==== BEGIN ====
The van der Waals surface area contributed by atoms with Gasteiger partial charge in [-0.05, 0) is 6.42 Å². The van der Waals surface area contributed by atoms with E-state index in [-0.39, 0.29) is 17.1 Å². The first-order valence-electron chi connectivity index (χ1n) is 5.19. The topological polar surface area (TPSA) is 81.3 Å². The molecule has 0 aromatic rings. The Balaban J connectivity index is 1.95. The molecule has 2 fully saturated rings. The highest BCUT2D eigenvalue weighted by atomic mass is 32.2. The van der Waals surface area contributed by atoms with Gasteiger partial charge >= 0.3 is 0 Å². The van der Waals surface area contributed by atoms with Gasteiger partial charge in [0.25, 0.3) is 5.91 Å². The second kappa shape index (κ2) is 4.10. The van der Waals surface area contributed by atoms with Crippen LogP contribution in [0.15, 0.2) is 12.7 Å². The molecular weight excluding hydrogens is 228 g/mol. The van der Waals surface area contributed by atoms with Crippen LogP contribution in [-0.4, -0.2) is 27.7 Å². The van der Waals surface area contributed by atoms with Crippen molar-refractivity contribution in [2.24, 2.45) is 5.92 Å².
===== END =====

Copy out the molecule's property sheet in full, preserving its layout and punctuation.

The van der Waals surface area contributed by atoms with Gasteiger partial charge in [-0.05, 0) is 6.42 Å². The van der Waals surface area contributed by atoms with E-state index in [-0.39, 0.29) is 17.1 Å². The first-order valence-electron chi connectivity index (χ1n) is 5.19. The topological polar surface area (TPSA) is 81.3 Å². The molecule has 0 aromatic rings. The Balaban J connectivity index is 1.95. The molecule has 2 fully saturated rings. The highest BCUT2D eigenvalue weighted by atomic mass is 32.2. The van der Waals surface area contributed by atoms with Gasteiger partial charge >= 0.3 is 0 Å². The van der Waals surface area contributed by atoms with Gasteiger partial charge in [0.25, 0.3) is 5.91 Å². The second kappa shape index (κ2) is 4.10. The van der Waals surface area contributed by atoms with Crippen LogP contribution in [0.15, 0.2) is 12.7 Å². The molecular weight excluding hydrogens is 228 g/mol. The van der Waals surface area contributed by atoms with Crippen LogP contribution in [-0.4, -0.2) is 27.7 Å². The van der Waals surface area contributed by atoms with Crippen molar-refractivity contribution in [2.24, 2.45) is 5.92 Å².